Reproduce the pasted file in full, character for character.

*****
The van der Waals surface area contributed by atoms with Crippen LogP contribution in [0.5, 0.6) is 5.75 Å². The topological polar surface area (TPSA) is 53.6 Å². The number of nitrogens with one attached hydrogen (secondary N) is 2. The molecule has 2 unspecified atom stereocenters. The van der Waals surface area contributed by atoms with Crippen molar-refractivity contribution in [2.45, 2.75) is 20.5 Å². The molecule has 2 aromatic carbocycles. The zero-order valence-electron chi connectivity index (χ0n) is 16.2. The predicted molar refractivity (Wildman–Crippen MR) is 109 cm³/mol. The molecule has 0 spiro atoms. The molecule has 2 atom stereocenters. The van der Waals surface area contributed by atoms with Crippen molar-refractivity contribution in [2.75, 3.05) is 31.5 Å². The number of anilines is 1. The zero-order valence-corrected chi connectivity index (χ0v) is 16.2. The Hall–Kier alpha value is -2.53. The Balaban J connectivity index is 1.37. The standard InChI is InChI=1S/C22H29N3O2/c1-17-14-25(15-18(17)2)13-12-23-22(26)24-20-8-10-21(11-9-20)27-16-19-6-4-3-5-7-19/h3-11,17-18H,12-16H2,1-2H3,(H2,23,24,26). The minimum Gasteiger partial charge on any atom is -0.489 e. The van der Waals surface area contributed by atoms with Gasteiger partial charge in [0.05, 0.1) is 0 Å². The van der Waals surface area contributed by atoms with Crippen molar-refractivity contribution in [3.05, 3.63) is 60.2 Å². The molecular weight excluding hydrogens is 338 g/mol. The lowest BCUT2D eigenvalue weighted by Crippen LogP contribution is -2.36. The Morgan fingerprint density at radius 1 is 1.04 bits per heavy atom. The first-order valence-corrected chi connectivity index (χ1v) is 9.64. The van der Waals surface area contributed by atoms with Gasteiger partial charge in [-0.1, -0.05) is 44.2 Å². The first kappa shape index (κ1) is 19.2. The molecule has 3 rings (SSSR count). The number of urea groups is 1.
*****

The van der Waals surface area contributed by atoms with Crippen LogP contribution in [0.5, 0.6) is 5.75 Å². The topological polar surface area (TPSA) is 53.6 Å². The number of nitrogens with one attached hydrogen (secondary N) is 2. The molecule has 2 unspecified atom stereocenters. The van der Waals surface area contributed by atoms with Crippen molar-refractivity contribution in [2.45, 2.75) is 20.5 Å². The molecule has 2 aromatic carbocycles. The zero-order valence-electron chi connectivity index (χ0n) is 16.2. The predicted molar refractivity (Wildman–Crippen MR) is 109 cm³/mol. The molecule has 0 spiro atoms. The molecule has 2 atom stereocenters. The van der Waals surface area contributed by atoms with Crippen molar-refractivity contribution in [2.75, 3.05) is 31.5 Å². The number of anilines is 1. The zero-order valence-corrected chi connectivity index (χ0v) is 16.2. The Hall–Kier alpha value is -2.53. The Balaban J connectivity index is 1.37. The standard InChI is InChI=1S/C22H29N3O2/c1-17-14-25(15-18(17)2)13-12-23-22(26)24-20-8-10-21(11-9-20)27-16-19-6-4-3-5-7-19/h3-11,17-18H,12-16H2,1-2H3,(H2,23,24,26). The minimum Gasteiger partial charge on any atom is -0.489 e. The van der Waals surface area contributed by atoms with Gasteiger partial charge in [0.05, 0.1) is 0 Å². The van der Waals surface area contributed by atoms with Crippen molar-refractivity contribution in [3.05, 3.63) is 60.2 Å². The molecular weight excluding hydrogens is 338 g/mol. The lowest BCUT2D eigenvalue weighted by Crippen LogP contribution is -2.36. The Morgan fingerprint density at radius 1 is 1.04 bits per heavy atom. The first-order valence-corrected chi connectivity index (χ1v) is 9.64. The van der Waals surface area contributed by atoms with Gasteiger partial charge in [-0.1, -0.05) is 44.2 Å². The first kappa shape index (κ1) is 19.2. The molecule has 3 rings (SSSR count). The number of urea groups is 1.